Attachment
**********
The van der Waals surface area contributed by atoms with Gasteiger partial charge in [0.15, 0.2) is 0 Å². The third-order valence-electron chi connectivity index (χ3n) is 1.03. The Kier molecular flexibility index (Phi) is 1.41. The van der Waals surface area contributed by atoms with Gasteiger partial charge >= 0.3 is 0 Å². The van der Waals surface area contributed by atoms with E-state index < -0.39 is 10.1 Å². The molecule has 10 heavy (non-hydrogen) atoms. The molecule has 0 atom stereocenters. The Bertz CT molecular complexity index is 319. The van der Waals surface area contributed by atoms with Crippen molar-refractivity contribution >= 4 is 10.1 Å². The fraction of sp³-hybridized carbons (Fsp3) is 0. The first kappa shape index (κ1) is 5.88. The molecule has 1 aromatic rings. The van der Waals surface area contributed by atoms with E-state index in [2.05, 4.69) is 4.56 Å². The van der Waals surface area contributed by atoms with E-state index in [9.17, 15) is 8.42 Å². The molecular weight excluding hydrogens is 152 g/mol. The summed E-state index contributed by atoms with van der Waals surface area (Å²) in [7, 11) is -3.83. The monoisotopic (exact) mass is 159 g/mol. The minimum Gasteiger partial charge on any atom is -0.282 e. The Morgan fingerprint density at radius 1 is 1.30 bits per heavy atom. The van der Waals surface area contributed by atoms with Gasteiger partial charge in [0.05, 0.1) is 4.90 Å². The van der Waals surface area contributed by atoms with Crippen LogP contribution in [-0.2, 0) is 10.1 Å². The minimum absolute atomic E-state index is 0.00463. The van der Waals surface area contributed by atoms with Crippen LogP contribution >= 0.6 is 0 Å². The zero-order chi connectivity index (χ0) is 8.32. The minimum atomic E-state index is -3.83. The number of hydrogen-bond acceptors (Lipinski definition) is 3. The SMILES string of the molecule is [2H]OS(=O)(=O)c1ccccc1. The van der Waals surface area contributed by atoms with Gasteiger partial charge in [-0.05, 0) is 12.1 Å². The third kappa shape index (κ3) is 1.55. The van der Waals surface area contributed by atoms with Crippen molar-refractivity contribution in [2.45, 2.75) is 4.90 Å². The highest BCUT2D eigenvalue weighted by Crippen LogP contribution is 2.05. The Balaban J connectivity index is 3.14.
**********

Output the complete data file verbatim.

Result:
The van der Waals surface area contributed by atoms with Gasteiger partial charge in [0.15, 0.2) is 0 Å². The third-order valence-electron chi connectivity index (χ3n) is 1.03. The Kier molecular flexibility index (Phi) is 1.41. The van der Waals surface area contributed by atoms with Gasteiger partial charge >= 0.3 is 0 Å². The van der Waals surface area contributed by atoms with E-state index < -0.39 is 10.1 Å². The molecule has 10 heavy (non-hydrogen) atoms. The molecule has 0 atom stereocenters. The Bertz CT molecular complexity index is 319. The van der Waals surface area contributed by atoms with Crippen molar-refractivity contribution >= 4 is 10.1 Å². The fraction of sp³-hybridized carbons (Fsp3) is 0. The first kappa shape index (κ1) is 5.88. The molecule has 1 aromatic rings. The van der Waals surface area contributed by atoms with E-state index in [2.05, 4.69) is 4.56 Å². The van der Waals surface area contributed by atoms with E-state index in [9.17, 15) is 8.42 Å². The molecular weight excluding hydrogens is 152 g/mol. The summed E-state index contributed by atoms with van der Waals surface area (Å²) in [7, 11) is -3.83. The monoisotopic (exact) mass is 159 g/mol. The minimum Gasteiger partial charge on any atom is -0.282 e. The Morgan fingerprint density at radius 1 is 1.30 bits per heavy atom. The van der Waals surface area contributed by atoms with Gasteiger partial charge in [0.05, 0.1) is 4.90 Å². The van der Waals surface area contributed by atoms with Crippen LogP contribution in [-0.2, 0) is 10.1 Å². The minimum absolute atomic E-state index is 0.00463. The van der Waals surface area contributed by atoms with Crippen LogP contribution >= 0.6 is 0 Å². The zero-order chi connectivity index (χ0) is 8.32. The minimum atomic E-state index is -3.83. The number of hydrogen-bond acceptors (Lipinski definition) is 3. The SMILES string of the molecule is [2H]OS(=O)(=O)c1ccccc1. The van der Waals surface area contributed by atoms with Gasteiger partial charge in [-0.05, 0) is 12.1 Å². The third kappa shape index (κ3) is 1.55. The van der Waals surface area contributed by atoms with Crippen molar-refractivity contribution in [2.45, 2.75) is 4.90 Å². The highest BCUT2D eigenvalue weighted by Crippen LogP contribution is 2.05. The Balaban J connectivity index is 3.14.